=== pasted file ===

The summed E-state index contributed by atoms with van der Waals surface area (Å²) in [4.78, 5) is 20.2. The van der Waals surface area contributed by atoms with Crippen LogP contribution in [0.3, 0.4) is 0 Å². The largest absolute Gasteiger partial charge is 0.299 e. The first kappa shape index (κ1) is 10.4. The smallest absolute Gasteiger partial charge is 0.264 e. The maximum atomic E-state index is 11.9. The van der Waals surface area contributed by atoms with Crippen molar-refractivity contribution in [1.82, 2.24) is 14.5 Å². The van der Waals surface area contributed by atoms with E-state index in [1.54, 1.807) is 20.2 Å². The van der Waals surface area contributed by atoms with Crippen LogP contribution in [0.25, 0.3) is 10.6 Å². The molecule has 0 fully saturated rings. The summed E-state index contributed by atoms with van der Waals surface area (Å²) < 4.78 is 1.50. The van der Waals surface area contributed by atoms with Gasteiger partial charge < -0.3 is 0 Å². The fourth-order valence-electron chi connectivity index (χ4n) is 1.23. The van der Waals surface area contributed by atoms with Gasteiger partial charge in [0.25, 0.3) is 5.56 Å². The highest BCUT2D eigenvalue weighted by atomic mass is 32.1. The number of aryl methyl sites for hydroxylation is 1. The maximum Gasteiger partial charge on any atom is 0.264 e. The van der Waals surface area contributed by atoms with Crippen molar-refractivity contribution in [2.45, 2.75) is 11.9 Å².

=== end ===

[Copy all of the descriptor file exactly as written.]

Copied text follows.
The summed E-state index contributed by atoms with van der Waals surface area (Å²) in [4.78, 5) is 20.2. The van der Waals surface area contributed by atoms with Crippen LogP contribution in [0.3, 0.4) is 0 Å². The largest absolute Gasteiger partial charge is 0.299 e. The first kappa shape index (κ1) is 10.4. The smallest absolute Gasteiger partial charge is 0.264 e. The maximum atomic E-state index is 11.9. The van der Waals surface area contributed by atoms with Crippen molar-refractivity contribution in [1.82, 2.24) is 14.5 Å². The van der Waals surface area contributed by atoms with E-state index in [1.54, 1.807) is 20.2 Å². The van der Waals surface area contributed by atoms with Crippen LogP contribution in [0.25, 0.3) is 10.6 Å². The molecule has 0 fully saturated rings. The summed E-state index contributed by atoms with van der Waals surface area (Å²) < 4.78 is 1.50. The van der Waals surface area contributed by atoms with Gasteiger partial charge < -0.3 is 0 Å². The fourth-order valence-electron chi connectivity index (χ4n) is 1.23. The van der Waals surface area contributed by atoms with Gasteiger partial charge in [0.25, 0.3) is 5.56 Å². The highest BCUT2D eigenvalue weighted by atomic mass is 32.1. The number of aryl methyl sites for hydroxylation is 1. The maximum Gasteiger partial charge on any atom is 0.264 e. The van der Waals surface area contributed by atoms with Crippen molar-refractivity contribution in [2.45, 2.75) is 11.9 Å².